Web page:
If you have ever bought tahini for a special recipe, you may still have the rest of the jar sitting in your fridge or on the shelf waiting for the next time you feel inspired to experiment. But tahini is not a seed butter to be ignored.
Tahini makes delicious dressings, creamy soups, scrumptious sweets and excellent entrées. But knowing how to choose the right variety, store it properly and integrate it into dishes is important. So here are the keys to discovering the talents of tahini.
How tahini is made
I always enjoy learning a bit about how something is made before I go out and buy it, and food is no exception.
Traditionally, tahini is made by soaking sesame seeds overnight, after which they are crushed in order to separate the bran (the hull) from the seed. The crushed seeds are then put into a mix of salt and water, which allows the bran/hulls to sink and the seed kernels to float to the top of the water where they can be skimmed off. After this they are either immediately ground (for a hulled raw tahini) or toasted and then ground into a paste.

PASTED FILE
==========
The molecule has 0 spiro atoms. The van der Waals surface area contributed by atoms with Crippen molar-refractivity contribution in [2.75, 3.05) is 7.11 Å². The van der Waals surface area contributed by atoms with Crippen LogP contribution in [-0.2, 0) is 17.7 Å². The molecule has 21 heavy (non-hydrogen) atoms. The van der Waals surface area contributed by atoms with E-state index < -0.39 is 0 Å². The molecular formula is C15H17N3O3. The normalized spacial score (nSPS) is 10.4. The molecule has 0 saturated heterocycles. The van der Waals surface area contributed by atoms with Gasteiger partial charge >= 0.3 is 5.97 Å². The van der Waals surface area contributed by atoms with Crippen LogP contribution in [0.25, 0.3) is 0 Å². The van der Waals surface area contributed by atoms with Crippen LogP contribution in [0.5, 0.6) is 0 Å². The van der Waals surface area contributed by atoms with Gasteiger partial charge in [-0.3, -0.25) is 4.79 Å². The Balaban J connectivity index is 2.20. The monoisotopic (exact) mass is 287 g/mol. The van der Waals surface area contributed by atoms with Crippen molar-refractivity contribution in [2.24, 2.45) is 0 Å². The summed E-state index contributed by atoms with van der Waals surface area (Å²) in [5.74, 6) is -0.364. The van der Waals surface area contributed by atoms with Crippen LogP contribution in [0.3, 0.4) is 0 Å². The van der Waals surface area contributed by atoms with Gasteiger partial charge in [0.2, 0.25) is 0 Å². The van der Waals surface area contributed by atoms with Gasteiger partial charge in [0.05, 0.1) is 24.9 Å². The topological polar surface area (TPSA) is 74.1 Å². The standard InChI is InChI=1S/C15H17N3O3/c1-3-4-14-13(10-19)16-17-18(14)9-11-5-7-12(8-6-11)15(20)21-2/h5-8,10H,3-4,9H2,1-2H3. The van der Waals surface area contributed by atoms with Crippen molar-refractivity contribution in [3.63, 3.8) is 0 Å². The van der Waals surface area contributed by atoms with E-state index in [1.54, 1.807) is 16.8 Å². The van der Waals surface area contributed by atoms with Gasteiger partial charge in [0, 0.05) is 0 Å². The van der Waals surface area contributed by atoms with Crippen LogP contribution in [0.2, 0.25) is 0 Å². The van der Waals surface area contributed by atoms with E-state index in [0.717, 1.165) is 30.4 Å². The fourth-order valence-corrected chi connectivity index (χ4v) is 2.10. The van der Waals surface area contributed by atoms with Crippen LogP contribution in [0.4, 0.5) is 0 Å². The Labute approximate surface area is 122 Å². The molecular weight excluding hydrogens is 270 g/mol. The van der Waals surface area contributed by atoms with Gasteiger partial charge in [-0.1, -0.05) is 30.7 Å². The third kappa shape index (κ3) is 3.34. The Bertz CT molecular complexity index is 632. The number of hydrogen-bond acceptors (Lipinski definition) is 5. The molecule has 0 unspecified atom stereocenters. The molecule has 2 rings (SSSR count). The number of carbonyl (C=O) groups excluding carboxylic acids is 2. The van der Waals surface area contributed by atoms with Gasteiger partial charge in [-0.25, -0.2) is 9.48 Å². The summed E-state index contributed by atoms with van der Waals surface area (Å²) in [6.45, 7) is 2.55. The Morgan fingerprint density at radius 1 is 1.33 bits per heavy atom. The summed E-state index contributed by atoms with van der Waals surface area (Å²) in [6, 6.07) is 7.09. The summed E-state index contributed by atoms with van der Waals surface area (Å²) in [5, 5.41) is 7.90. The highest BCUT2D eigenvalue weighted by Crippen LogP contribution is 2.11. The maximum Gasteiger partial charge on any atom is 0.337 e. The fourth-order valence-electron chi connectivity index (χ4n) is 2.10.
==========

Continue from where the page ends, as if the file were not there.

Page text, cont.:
Some tahini is also left unhulled as well, This variety is more bitter then its hulled counterpart, but more nutritious.
Next: Different varieties of tahini, more than a matter of taste